As an incentive for certain taxpayers with lower amounts of taxable income, the 50 percent wage limitation and the wage plus property limitation will not apply. As a further incentive for such taxpayers, the exclusion from the definition of a qualified business for specified service trades or businesses also will not apply. The threshold amount of taxable income for such taxpayers is $157,500 ($315,000 for joint returns), indexed for inflation. There is also range over which relief from these limits will be phased out, with the limits being fully applicable for taxpayers whose income exceeds $207,500 ($415,000 for joint returns).
The final version of the pass-through deduction is a marked difference from the provisions of the House bill. The House bill favored passive investors and passive investments over active business owners who benefit more under the Senate bill. Under the House bill only passive investors would have fully benefitted from their proposed 25 percent tax rate. Active owners would have only been able to use the 25 percent rate for 30 percent of their pass-through income, (an effective rate of 35.2 percent using the House bill’s maximum individual rate of 39.6 percent) unless such owners used a complicated allocation formula based on capital invested. Also, under the House bill, service businesses were completely ineligible to use the reduced rate.
Capital Investment Provisions
The 50 percent allowance for bonus depreciation is increased to 100 percent for most property placed in service after Sept. 27, 2017, and before Jan. 1, 2023, and will apply to used property as well as new property. The bonus deprecation percentage will phase down 20 percent per year starting in 2023, until it is phased out in 2027. As a result of the pre-2018 bonus depreciation incentive (which is deductible at the higher 2017 corporate tax rates), corporations should take advantage of this provision before the deduction becomes less valuable in 2018 at the lower corporate tax rates.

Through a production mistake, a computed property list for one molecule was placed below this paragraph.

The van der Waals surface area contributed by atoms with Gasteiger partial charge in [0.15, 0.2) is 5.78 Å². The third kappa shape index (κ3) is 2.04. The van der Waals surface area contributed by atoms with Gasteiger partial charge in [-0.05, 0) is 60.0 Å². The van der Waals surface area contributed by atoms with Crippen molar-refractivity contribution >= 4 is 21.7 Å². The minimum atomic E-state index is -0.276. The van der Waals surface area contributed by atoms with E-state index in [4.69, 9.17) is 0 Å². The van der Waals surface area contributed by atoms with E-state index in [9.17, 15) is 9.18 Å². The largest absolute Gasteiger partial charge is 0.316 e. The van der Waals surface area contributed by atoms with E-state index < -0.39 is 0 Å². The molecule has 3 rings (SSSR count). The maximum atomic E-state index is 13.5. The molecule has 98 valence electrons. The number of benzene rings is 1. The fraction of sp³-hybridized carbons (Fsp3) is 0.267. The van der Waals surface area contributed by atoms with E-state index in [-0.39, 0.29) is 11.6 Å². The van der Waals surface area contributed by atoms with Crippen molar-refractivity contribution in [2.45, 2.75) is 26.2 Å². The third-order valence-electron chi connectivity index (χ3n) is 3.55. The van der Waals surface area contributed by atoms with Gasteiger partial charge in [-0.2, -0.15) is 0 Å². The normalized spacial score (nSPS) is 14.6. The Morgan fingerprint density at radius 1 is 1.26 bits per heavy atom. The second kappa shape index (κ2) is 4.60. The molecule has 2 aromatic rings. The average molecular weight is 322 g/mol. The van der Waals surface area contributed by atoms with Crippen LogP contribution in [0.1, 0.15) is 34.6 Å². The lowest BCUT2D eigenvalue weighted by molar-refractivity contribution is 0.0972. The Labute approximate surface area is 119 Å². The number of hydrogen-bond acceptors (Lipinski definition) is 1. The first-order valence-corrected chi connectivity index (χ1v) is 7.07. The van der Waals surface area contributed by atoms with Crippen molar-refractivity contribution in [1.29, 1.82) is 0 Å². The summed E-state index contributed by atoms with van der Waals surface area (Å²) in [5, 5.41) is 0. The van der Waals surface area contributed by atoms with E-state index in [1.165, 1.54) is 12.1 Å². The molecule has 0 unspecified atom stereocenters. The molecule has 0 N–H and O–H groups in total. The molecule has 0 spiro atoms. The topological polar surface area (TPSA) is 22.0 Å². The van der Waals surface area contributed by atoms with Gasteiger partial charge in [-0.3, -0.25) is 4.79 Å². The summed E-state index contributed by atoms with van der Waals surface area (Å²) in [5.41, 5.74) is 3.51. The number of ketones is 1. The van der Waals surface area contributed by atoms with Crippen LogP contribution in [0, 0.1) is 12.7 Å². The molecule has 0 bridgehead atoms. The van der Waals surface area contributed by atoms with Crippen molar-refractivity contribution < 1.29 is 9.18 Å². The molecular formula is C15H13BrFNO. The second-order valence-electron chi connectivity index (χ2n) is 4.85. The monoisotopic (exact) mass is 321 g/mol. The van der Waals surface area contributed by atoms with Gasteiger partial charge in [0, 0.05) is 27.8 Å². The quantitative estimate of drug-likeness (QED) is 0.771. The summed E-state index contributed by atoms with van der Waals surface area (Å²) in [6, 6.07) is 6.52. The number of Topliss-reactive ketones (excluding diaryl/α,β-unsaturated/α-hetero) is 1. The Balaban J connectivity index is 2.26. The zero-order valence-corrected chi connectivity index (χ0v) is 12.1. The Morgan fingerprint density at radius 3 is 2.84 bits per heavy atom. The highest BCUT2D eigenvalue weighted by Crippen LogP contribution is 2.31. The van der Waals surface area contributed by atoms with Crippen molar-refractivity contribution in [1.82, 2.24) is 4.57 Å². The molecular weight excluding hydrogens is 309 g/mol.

The expensing election under Code Section 179 is also increased to $1 million per year and will begin to phase out after qualifying purchases exceeding $2.5 million. Furthermore, property eligible for section 179 expensing would be enhanced to include nonresidential real property improvements such as roofs, HVACs, fire protection and alarm systems, and security systems. As a result of the bonus depreciation provisions, the Section 179 provisions are made largely irrelevant; however, certain real property improvements not eligible for bonus depreciation are eligible under Section 179 (under the current law definition of qualified improvement property, together with the new types of qualifying property stated previously).
Business Interest Provisions
For any type of entity, business interest deductions will be limited to the sum of business interest income plus 30 percent of adjusted taxable income (computed without regard to deductions allowable for interest, depreciation, amortization, depletion, net operating losses, and the pass-through entity deduction), with additional benefits for auto dealerships. Businesses with average annual gross receipts for the prior three taxable years that do not exceed $25 million are exempt.
Unused business interest expense can be carried forward indefinitely. At the taxpayer’s election, any real property development, redevelopment, construction, reconstruction, acquisition, conversion, rental, operation, management, leasing, or brokerage trade or business is not treated as a trade or business for purposes of the limitation, and therefore the limitation would not apply. A similar election is available for any farming business.